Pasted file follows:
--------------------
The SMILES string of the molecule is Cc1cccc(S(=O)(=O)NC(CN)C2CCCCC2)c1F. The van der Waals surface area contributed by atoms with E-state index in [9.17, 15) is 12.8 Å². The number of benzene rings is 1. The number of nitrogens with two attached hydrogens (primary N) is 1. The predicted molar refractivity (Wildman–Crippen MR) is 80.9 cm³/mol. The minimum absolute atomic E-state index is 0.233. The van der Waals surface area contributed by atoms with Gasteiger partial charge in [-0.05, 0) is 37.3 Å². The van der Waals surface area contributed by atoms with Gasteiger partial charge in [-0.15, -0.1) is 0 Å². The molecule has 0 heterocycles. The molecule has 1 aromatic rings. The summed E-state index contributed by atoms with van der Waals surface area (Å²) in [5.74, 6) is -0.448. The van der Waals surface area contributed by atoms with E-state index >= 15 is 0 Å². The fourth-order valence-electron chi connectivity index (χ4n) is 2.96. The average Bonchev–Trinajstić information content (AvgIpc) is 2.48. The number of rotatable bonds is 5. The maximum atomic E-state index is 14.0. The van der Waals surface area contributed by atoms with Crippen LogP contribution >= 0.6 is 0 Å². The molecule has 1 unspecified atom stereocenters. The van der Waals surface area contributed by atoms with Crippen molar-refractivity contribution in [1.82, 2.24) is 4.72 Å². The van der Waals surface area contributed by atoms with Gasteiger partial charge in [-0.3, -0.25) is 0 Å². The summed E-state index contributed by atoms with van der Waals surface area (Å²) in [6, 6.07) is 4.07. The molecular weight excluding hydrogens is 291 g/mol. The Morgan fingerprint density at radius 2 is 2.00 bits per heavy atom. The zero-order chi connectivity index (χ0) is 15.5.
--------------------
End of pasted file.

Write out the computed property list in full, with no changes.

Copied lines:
The SMILES string of the molecule is Cc1cccc(S(=O)(=O)NC(CN)C2CCCCC2)c1F. The van der Waals surface area contributed by atoms with E-state index in [9.17, 15) is 12.8 Å². The number of benzene rings is 1. The number of nitrogens with two attached hydrogens (primary N) is 1. The predicted molar refractivity (Wildman–Crippen MR) is 80.9 cm³/mol. The minimum absolute atomic E-state index is 0.233. The van der Waals surface area contributed by atoms with Gasteiger partial charge in [-0.05, 0) is 37.3 Å². The van der Waals surface area contributed by atoms with Gasteiger partial charge in [-0.15, -0.1) is 0 Å². The molecule has 0 heterocycles. The molecule has 1 aromatic rings. The summed E-state index contributed by atoms with van der Waals surface area (Å²) in [5.74, 6) is -0.448. The van der Waals surface area contributed by atoms with E-state index >= 15 is 0 Å². The fourth-order valence-electron chi connectivity index (χ4n) is 2.96. The average Bonchev–Trinajstić information content (AvgIpc) is 2.48. The number of rotatable bonds is 5. The maximum atomic E-state index is 14.0. The van der Waals surface area contributed by atoms with Crippen LogP contribution >= 0.6 is 0 Å². The molecule has 1 unspecified atom stereocenters. The van der Waals surface area contributed by atoms with Crippen molar-refractivity contribution in [1.82, 2.24) is 4.72 Å². The van der Waals surface area contributed by atoms with Gasteiger partial charge in [-0.3, -0.25) is 0 Å². The summed E-state index contributed by atoms with van der Waals surface area (Å²) in [6, 6.07) is 4.07. The molecular weight excluding hydrogens is 291 g/mol. The Morgan fingerprint density at radius 2 is 2.00 bits per heavy atom. The zero-order chi connectivity index (χ0) is 15.5.